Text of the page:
We turned our air off, for the most part, in September. We have been running the heat, but we always keep the thermostat around 64, so it doesn't really run until it gets pretty cold outside. Unfortunately we still have $100 electric bills with no air at all (gas heat), and me turning lights off in the entire house — what's wrong with candle light? 😉

  2. Anybody who waxes eloquent about an AC-free life has never lived in the South! I'm not a fan myself, but it was mandatory down there. The heat and humidity were just too oppressive. It IS nice there in the city, though. I imagined living in one of those big old homes a time or two myself. 😉

  3. Even my in-laws who live in Maine have air conditioners. Of course, they're window units, but still it gets hot sometimes. I would not want to live in the south w/o an air conditioner.

    I desperately want to be a snowbird. I love Maine during the summer and Florida during the fall, winter, and spring. I really hate the cold!

  4. A summer place in Maine – something I've always wanted. I even have a house picked out – beach, rocks, in a cove. Private time-share opportunity some day? Hm….

  5. We've been keeping the heat at 60 or 65 to cut electricity costs. The result is lots of hobo-esque attire – hats, sweatshirts under baggy wool shirts, thick wool socks. Whenever someone rings the doorbell I have to shed layers so I don't scare them when I open the door.

  6. The past ten days I've swtiched from heat to AC from one day to the next. I just programmed it for the “winter”. I think it will stay cooler now. I think I'll do what some of the other readers said…keep it at 64 or so. I even will put it down low to 60 while everything is sleeping in their beds. We get a nice refund check from military housing if we save electricity.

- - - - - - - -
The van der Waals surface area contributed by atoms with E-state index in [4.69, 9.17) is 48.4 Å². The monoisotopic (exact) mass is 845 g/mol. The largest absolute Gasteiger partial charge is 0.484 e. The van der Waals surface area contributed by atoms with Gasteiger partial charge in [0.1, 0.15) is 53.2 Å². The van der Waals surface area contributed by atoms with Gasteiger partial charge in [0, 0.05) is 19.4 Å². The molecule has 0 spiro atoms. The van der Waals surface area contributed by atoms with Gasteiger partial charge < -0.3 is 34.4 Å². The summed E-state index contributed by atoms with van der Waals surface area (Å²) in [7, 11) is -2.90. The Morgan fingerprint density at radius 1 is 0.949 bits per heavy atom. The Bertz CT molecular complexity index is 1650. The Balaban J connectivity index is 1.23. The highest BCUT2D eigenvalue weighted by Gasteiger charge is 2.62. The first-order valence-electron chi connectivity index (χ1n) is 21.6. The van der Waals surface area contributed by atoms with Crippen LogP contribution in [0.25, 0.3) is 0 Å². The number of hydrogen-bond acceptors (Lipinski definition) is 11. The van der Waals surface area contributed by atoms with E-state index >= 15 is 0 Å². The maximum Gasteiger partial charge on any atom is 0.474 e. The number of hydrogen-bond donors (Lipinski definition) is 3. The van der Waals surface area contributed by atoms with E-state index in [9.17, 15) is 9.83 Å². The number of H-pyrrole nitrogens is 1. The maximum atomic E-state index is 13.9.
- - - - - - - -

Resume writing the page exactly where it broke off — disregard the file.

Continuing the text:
7. San Diego is usually quite perfect. If you want for snow, you just drive up to Julian when they get a dusting only 30 minutes away…or a couples hours north to big bear for skiing. You can wear shorts year round. You can forgo owning a heavy jacket. But…then you lead a very sheltered existence and forget or never learn how to survive in the rest of the world.

    This is our first year with oil heating…and a boiler. I'm trying to be very conservative with it. The zone for the kid's rooms is set a bit higher, but upstairs it's set at about 60 (I like wool socks and warm clothes too much). The boiler kicks on intermittently, because it's also our on-demand water heater. But I don't feel any heat directed to the radiators until night temps set in. It's only kicked in upstairs a few times. Thus far we're doing pretty good and using less than the oil company is predicting we would. So I'm pleased for the momment.

    Now if I could just get the kids to stop leaving all the lights on downstairs.

  8. I'm heatless in New Jersey right now; we've got 2 space heaters going and that's IT until sometime next week when the elusive part gets here.
    I don't mind the snow (much) but the chill–brr….
    Off to add another layer.